The Turkmen people are known for being patient. Decades of dictatorship and isolation has a way of doing that. So reports that some Turkmen reacted to higher prices at the pump by torching gasoline stations came as something of a surprise, to say the least.
As bizarre as Turkmenistan was under the late President Sapamurat Niyazov, it was not without its perks. Gas, water, electricity, and salt were all offered free of charge. In 1992, Niyazov argued that as the country had vast natural resources and would make huge profits from natural-gas exports, the Turkmen people should enjoy the fruits of independence from the Soviet Union.
But under Niyazov, people enjoyed very little. Which is why many of them are now seething over the February 8 decree by Berdymukhammedov that raised the price of gasoline -- and provided as clear a glimpse as any into the challenges facing the president should he decide to further liberalize the state-dominated economy.
More Than Just Gas
"In Mary Province, two gasoline stations were set on fire," a local woman tells RFE/RL's Turkmen Service, adding that anger and despair prompted people to set gas stations on fire. "Before the price hike, there were huge crowds of people at gas stations. They were waiting in long queues day and night to buy gasoline" before the price hike.
Gasoline had long been affordable for Turkmen, whose country is rich in hydrocarbons. Until last week, a liter of gasoline cost about as much as a loaf of cheap bread.
Now, under the new system, drivers can claim coupons for 120 liters of free gas per month. Drivers of trucks and buses get 200 liters and motorcycle owners 40 liters. But there's a catch. Gas purchased above the monthly limit will be sold at around $0.60 per liter, compared to the previous rate of $0.08 per liter.
That's a huge increase anywhere, but particularly painful in a country whose average monthly salary is $50. The increased price has also led to higher public transport fares and brought price hikes among foodstuffs.
Bus fares have reportedly increased from 5,000 to 10,000 manats, or from $1 to $2, according to the official exchange rate.
"Since the gas price hike, prices for other goods have also been on the rise," says the woman from Mary Province. "Everything is more expensive now in bazaars: Eggs cost 1,700 manats, and a kilogram of chicken thighs is 37,000 manats."
She says that "there is panic among people" and "crowds and queues at gasoline stations."
'Nothing But Suffering'
While the move has been a shock to the Turkmen people, it's also arguably the first unpopular decision by Berdymukhammedov. His previous moves had been popular, including restoring pensions abolished by Niyazov and allowing the opera, ballet, and circus to return to the Turkmen stage.
The government's decision to compensate for the gas price hike by allocating a free quota of gasoline appears not to have cushioned the blow.
Gurbandurdy Durdikuliev, a civil activist from Balkan Province, says the government's latest move has brought "nothing but suffering."
He complains that car owners receive gasoline rations for one vehicle, no matter how many automobiles they have, and says there are "long lines" at the state's Daikhan Bank, which is reportedly the only entity that is authorized to issue the ration coupons. He also notes that drivers must get their technical inspections and registrations in order or they are not entitled to the gasoline rations.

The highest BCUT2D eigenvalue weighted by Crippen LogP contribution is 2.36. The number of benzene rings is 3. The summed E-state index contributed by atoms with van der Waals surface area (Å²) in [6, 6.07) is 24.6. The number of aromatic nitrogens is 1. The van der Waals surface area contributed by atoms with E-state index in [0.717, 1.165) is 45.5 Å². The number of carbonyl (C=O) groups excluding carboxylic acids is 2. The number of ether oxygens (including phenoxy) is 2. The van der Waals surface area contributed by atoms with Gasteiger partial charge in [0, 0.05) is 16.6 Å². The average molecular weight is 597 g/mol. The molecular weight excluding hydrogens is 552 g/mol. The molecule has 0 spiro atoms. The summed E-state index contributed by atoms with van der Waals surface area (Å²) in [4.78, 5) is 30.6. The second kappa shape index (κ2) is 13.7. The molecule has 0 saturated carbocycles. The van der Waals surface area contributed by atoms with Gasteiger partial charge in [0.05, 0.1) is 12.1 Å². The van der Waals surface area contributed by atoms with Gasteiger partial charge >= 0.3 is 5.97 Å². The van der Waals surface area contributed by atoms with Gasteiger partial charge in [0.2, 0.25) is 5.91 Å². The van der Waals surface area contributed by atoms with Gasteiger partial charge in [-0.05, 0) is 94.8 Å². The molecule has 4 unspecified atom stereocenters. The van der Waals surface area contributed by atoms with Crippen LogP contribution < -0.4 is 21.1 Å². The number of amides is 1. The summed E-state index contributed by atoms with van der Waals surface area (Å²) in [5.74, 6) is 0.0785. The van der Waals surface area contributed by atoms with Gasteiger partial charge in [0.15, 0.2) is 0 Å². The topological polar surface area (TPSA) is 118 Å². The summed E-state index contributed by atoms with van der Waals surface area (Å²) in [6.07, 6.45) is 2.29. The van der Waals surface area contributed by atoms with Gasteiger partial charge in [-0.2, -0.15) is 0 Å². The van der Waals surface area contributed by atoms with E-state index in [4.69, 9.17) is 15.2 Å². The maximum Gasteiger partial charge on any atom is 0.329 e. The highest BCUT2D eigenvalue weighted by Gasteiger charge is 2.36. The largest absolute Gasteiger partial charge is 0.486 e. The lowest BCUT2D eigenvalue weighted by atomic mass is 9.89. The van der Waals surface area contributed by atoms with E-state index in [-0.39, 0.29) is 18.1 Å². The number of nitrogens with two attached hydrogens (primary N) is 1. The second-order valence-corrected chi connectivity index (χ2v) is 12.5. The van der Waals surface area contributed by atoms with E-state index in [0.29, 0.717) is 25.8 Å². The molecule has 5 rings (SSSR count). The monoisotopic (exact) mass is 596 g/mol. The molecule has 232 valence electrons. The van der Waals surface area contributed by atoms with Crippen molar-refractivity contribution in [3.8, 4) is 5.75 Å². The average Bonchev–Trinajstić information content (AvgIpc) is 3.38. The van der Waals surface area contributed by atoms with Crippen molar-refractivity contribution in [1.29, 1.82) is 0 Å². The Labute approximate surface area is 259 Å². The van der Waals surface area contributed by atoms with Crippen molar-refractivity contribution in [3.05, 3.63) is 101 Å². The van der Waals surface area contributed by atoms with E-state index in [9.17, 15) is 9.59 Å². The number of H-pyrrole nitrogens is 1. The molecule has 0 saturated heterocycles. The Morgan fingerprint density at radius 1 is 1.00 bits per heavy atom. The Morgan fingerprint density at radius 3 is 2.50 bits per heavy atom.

"It is nothing but a headache for people," he says. "They complain. They are not happy. I believe people's lives have gotten worse."
Durdikuliev predicts that the new procedures will lead to increased corruption among road police and bank officials.
Exiled Turkmen opposition leades have also criticized Berdymukhammedov's gasoline policy. Chary Charyev, an opposition activist, wrote on the Turkmen opposition website "Turkmenskaya Iskra" on February 11 that the free gas allowance is "free cheese in [Berdymukhammedov's] mousetrap" and claimed that "no one was happy" about it.
But economic liberalization, as other post-Soviet states know all too well, might also be a painful first step toward adopting a market economy. Advocates of such steps argue that, in the long run, they can usher in greater freedom and prosperity. Whether Berdymukhammedov intends to push further in this direction is unclear, but some economists argue that he had little choice but to increase gasoline prices that have long lagged behind world rates.
"The previous Turkmen leadership [under Niyazov] set most prices without taking into account economic conditions -- they simply made popular decisions," says Murad Esenov, editor in chief of the Sweden-based "Central Asia and the Caucasus" journal, noting that the prices of essentials like flour, fuel, and electricity were far below market rates. "Those who worked in the energy sector or agriculture had virtually no profit from the sale of their products. So purely from an economic point of view, the current revision of prices is a very good economic decision."
Esenov says unpopular moves like raising prices always have negative consequences, adding that the Turkmen government should increase social security measures to protect people from poverty.
"There's no other way in economics," he says.
(RFE/RL's Turkmen Service contributed to this report.)